The future Ruler of Israel, whose goings forth reach back into eternity, is to spring from the insignificant Bethlehem, like His ancestor, king David. The descent of David from Bethlehem forms the substratum not only for the prophetic announcement of the fact that the Messiah would come forth out of this small town, but also for the divine appointment that Christ was born in Bethlehem, the city of David. He was thereby to be made known to the people from His very birth as the great promised descendant of David, who would take possession of the throne of His father David for ever. As the coming forth from Bethlehem implies birth in Bethlehem, so do we see from Mat 2:5-6, and Joh 7:42, that the old Jewish synagogue unanimously regarded this passage as containing a prophecy of the birth of the Messiah in Bethlehem. The correctness of this view is also confirmed by the account in Mat 2:1-11; for Matthew simply relates the arrival of the Magi from the East to worship the new-born King in accordance with the whole arrangement of his Gospel, because he saw in this even a fulfilment of Old Testament prophecies.[6]

Verses 3-4 Edit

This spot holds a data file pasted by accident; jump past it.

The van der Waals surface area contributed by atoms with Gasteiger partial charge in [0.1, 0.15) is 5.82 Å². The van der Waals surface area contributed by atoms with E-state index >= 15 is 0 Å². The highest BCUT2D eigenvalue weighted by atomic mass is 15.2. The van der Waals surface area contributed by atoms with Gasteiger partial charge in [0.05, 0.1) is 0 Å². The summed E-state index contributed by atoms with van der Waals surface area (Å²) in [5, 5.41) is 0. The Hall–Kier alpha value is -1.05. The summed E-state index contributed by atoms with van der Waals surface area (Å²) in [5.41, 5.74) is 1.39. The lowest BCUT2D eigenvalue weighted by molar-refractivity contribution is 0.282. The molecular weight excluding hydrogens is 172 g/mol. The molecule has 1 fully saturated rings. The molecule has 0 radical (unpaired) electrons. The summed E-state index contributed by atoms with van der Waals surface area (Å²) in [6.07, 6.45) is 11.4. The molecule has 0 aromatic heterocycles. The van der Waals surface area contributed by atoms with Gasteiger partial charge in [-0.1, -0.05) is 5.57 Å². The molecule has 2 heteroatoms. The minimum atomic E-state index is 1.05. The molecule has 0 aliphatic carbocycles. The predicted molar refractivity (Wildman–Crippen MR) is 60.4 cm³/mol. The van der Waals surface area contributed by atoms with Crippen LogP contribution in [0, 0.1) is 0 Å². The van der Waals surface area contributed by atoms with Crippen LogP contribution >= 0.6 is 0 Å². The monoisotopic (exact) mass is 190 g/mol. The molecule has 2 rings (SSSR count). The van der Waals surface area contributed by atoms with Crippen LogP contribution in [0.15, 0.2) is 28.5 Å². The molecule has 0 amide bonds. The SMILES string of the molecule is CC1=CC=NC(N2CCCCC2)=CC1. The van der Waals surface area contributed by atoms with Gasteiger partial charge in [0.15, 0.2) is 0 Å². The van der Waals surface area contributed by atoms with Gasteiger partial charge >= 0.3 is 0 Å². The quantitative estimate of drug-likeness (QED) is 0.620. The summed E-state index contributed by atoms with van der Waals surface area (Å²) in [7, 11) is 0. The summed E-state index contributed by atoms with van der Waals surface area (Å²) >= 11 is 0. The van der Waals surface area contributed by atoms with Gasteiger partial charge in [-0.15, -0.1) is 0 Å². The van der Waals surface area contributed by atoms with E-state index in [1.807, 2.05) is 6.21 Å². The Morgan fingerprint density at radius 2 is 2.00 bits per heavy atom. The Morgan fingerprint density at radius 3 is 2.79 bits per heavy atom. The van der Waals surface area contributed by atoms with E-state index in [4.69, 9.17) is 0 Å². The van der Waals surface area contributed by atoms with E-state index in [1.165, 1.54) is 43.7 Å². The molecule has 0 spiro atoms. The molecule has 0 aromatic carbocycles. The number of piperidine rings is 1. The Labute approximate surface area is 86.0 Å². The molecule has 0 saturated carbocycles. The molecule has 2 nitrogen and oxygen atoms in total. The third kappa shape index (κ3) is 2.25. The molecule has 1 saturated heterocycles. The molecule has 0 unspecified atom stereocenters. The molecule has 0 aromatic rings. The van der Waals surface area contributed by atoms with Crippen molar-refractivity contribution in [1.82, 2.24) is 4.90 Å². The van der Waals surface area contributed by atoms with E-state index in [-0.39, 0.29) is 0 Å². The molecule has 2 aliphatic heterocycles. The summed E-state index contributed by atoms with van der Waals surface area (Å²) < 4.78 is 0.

Mic 5:3-4 (Hebrew_Bible_5:2-3)“Therefore will He give them up until the time when a travailing woman hath brought forth, and the remnant of His brethren will return, together with the sons of Israel. Mic 5:4. And He will stand and feed in the strength of Jehovah, in the majesty of the name of Jehovah His God, and they will dwell, for now will He be great to the ends of the earth.” “Therefore” (lâkhēn): i.e., “because the great divine Ruler of Israel, from whom alone its redemption can proceed, will spring from the little Bethlehem, and therefore from the degraded family of David” (Caspari). This is the correct explanation; for the reason why Israel is to be given up to the power of the nations of the world, and not to be rescued earlier, does not lie in the appearance of the Messiah as such, but in His springing from little Bethlehem. The birth of the Messiah in Bethlehem, and not in Jerusalem the city of David, presupposes that the family of David, out of which it is to spring, will have lost the throne, and have fallen into poverty. This could only arise from the giving up of Israel into the power of its enemies. Micah had already stated clearly enough in what precedes, that this fate would fall upon the nation and the royal house of David, on account of its apostasy from the Lord; so that he could overlook this here, and give prominence to the other side alone, namely to the fact that, according to the counsel of God, the future Deliverer and Ruler of Israel would also resemble His royal ancestor David in the fact that He was not to spring from Zion the royal city built on high, but from the insignificant country town of Bethlehem, and that for this very reason Israel was to remain so long under the power of the nations of the world. The suffix attached to יתּנם points to ישׂראל in Mic 5:1; and נתן is applied, as in 1Ki 14:16, to the surrender of Israel into the power of its enemies as a punishment for its sins. This surrender is not the last of many oppressions, which are to take place in the period before the birth of the Messiah (the Roman oppression), but a calamity lasting from the present time, or the coming of the judgment threatened in ch. 3, until the time of the Messiah's coming; and יתּנם points back not merely to Mic 5:1, but also to Mic 4:9-10. The travailing woman (yōlēdâh) is not the community of Israel (Theodoret, Calvin, Vitringa, and others), but the mother of the Messiah (Cyril, and most of the Christian expositors, including even Ewald and Hitzig). The supposition that the congregation is personified here, is precluded not only by the fact that in the very same sentence the sons of Israel are spoken of in the plural, but still more by the circumstance that in that case the bringing forth would be only a figurative representation of the joy following the pain, in which the obvious allusion in the words to the Messiah, which is required by the context, and especially by the suffix to אחיו, which refers to the Messiah, and presupposes that His birth is referred to in יולדה ילדה, would entirely fall away. But Micah had all the more ground for speaking of this, inasmuch as Isaiah had already predicted the birth of the Messiah (Isa 7:14). יולדה has no article, and the travailing woman is thereby left indefinite, because the thought, “till He is born,” or “till a mother shall bring Him forth,” upon which alone the whole turns, did not require any more precise definition.